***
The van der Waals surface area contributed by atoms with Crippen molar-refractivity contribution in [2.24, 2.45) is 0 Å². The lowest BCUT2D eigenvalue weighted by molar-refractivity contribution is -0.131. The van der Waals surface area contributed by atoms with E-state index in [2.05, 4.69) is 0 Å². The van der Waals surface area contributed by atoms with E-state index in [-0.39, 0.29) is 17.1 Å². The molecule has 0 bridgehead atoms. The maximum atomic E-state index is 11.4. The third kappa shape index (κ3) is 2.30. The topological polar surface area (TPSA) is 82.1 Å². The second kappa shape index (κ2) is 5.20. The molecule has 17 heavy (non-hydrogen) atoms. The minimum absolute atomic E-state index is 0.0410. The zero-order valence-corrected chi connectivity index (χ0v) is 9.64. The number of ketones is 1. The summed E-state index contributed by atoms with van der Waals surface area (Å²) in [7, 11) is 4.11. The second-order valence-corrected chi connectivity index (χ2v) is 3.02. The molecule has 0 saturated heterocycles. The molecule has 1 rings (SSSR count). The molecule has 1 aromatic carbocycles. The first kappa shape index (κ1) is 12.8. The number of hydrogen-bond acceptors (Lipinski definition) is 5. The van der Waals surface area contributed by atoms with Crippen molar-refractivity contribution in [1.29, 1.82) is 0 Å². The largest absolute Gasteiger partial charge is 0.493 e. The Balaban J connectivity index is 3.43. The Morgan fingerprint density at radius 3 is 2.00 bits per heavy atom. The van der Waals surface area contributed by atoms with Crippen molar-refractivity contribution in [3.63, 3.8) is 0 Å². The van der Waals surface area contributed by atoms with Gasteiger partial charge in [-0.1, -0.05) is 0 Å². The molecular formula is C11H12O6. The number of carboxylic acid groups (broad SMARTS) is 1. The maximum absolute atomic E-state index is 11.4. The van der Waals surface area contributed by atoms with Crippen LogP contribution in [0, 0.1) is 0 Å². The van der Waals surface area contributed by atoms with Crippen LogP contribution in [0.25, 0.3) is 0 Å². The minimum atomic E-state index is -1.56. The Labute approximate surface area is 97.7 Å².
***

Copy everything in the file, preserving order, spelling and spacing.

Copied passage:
The van der Waals surface area contributed by atoms with Crippen molar-refractivity contribution in [2.24, 2.45) is 0 Å². The lowest BCUT2D eigenvalue weighted by molar-refractivity contribution is -0.131. The van der Waals surface area contributed by atoms with E-state index in [2.05, 4.69) is 0 Å². The van der Waals surface area contributed by atoms with E-state index in [-0.39, 0.29) is 17.1 Å². The molecule has 0 bridgehead atoms. The maximum atomic E-state index is 11.4. The third kappa shape index (κ3) is 2.30. The topological polar surface area (TPSA) is 82.1 Å². The second kappa shape index (κ2) is 5.20. The molecule has 17 heavy (non-hydrogen) atoms. The minimum absolute atomic E-state index is 0.0410. The zero-order valence-corrected chi connectivity index (χ0v) is 9.64. The number of ketones is 1. The summed E-state index contributed by atoms with van der Waals surface area (Å²) in [7, 11) is 4.11. The second-order valence-corrected chi connectivity index (χ2v) is 3.02. The molecule has 0 saturated heterocycles. The molecule has 1 rings (SSSR count). The molecule has 1 aromatic carbocycles. The first kappa shape index (κ1) is 12.8. The number of hydrogen-bond acceptors (Lipinski definition) is 5. The van der Waals surface area contributed by atoms with Crippen molar-refractivity contribution in [1.29, 1.82) is 0 Å². The largest absolute Gasteiger partial charge is 0.493 e. The Balaban J connectivity index is 3.43. The Morgan fingerprint density at radius 3 is 2.00 bits per heavy atom. The van der Waals surface area contributed by atoms with Crippen molar-refractivity contribution in [3.63, 3.8) is 0 Å². The van der Waals surface area contributed by atoms with Gasteiger partial charge in [-0.1, -0.05) is 0 Å². The molecular formula is C11H12O6. The number of carboxylic acid groups (broad SMARTS) is 1. The maximum absolute atomic E-state index is 11.4. The van der Waals surface area contributed by atoms with Crippen LogP contribution in [0, 0.1) is 0 Å². The van der Waals surface area contributed by atoms with Crippen LogP contribution in [0.25, 0.3) is 0 Å². The minimum atomic E-state index is -1.56. The Labute approximate surface area is 97.7 Å².